Metro Areas Suffering the Worst Housing Shocks Also Lose the Most Jobs
The nation's loss of over 6.4 million jobs between 2007 and late 2009 coincided with a 12 percent drop in home values and a dramatic increase in foreclosures.
Metropolitan areas in four states—Florida, Arizona, Nevada, and California—experienced the steepest collapse of housing prices, while job losses have been worst where manufacturing was concentrated. Over 38 percent of all jobs lost during the 2007-2009 years were in manufacturing, even though those jobs made up just 10 percent of the total in 2000.
If the subprime lending debacle and the housing market shock that followed ignited the recession's spark, the housing-jobs connection is less obvious. Job losses don't always follow dips in home prices. But in metros heavily reliant on manufacturing and construction, local purchasing power disappears with jobs, driving home prices down farther. Another possibility: the triple header of an unprecedented drop in house prices, rise in foreclosures, and subsequent increase in vacancy rates forced builders to slow or stop residential construction—another blow to jobs in the construction industry.
Has the pain of the business cycle been widely distributed? Or are metro areas with the most savaged housing markets also suffering from unusually high unemployment? There's certainly a close link.
Steeper falls in house prices between 2006 and 2009 went hand in hand with bigger declines in jobs between 2007 and 2009. In fact, for each 15 percent drop in house prices, employment dropped by 1 percent. So metros as diverse as Detroit, Providence, Los Angeles, and Tampa are in the grip of "double trouble"—big house price declines coupled with severe job losses. In contrast, metros like Houston, Wichita, and San Antonio are coming through the downturn relatively unscathed, with flat house prices and much smaller job losses (or even small employment gains).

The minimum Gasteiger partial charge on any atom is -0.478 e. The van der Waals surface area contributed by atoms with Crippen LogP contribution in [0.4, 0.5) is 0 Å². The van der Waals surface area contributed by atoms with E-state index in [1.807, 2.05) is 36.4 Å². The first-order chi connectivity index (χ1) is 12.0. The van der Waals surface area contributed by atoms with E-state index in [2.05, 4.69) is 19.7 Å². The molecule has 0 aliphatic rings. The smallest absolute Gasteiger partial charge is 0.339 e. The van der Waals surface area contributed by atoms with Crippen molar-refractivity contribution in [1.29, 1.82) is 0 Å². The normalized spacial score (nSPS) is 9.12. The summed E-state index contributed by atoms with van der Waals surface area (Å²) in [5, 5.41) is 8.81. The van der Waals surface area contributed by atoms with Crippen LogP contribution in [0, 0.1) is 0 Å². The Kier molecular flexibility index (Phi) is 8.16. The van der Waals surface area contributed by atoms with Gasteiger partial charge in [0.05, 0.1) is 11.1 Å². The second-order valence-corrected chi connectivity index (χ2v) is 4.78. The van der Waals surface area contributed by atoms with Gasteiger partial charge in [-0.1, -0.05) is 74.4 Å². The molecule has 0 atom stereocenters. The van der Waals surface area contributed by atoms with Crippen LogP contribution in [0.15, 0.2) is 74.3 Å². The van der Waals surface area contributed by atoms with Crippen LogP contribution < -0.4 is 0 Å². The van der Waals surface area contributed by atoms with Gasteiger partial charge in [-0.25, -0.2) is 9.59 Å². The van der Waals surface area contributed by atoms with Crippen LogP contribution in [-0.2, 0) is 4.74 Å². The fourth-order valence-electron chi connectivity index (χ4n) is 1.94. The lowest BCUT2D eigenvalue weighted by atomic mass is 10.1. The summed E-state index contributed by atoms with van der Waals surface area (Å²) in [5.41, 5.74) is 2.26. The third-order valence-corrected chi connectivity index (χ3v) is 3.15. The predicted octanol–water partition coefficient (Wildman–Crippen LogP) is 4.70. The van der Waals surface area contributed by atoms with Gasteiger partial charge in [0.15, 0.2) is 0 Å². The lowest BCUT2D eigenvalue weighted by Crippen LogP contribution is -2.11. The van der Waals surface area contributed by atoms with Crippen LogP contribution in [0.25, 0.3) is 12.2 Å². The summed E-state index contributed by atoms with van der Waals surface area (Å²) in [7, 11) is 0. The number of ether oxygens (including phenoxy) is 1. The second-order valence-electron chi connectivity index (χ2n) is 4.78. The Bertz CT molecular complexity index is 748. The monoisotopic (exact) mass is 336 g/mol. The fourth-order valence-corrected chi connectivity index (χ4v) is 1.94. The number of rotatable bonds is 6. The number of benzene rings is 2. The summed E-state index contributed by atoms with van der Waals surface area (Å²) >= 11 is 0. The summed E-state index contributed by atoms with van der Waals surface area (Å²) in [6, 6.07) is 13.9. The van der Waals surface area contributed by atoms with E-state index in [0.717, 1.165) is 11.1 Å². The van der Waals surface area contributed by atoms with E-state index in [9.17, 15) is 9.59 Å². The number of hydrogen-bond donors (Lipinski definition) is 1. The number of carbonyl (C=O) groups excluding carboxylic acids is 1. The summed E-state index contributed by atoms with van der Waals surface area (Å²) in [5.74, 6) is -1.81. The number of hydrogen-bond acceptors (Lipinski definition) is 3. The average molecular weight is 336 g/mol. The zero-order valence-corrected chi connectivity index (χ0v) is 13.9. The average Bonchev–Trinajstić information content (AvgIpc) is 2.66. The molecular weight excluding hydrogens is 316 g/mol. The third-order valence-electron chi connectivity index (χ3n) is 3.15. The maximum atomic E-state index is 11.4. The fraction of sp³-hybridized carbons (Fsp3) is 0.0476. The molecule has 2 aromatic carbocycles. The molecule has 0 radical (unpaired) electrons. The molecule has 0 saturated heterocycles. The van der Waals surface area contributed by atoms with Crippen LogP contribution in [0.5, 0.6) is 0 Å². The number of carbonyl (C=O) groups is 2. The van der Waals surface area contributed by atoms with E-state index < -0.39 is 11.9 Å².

But this link wasn't universal. Bakersfield, California saw a 0.9 percent increase in employment but a 43 percent drop in house prices. And in Greensboro, North Carolina, jobs fell by 6.8 percent while house prices dropped by only a sixth that much.
Roughly speaking, the nation's top 100 metros fall into four categories. Twenty-nine urban areas are suffering from "double trouble;" 29 are weathering the storm relatively unscathed; 21 have strong employment despite big house price declines; and 21 are seeing house prices holding steady despite substantial job losses.
For most of the metro areas in the "double trouble" group, the sharp downturn followed rapid gains in house prices and employment opportunities earlier in the decade. In fact, the bigger the boom, the harder the fall. House prices across the top 100 metros declined by about 5 percent in 2006-2009 for each 10 percent gain between 2000 and 2006.
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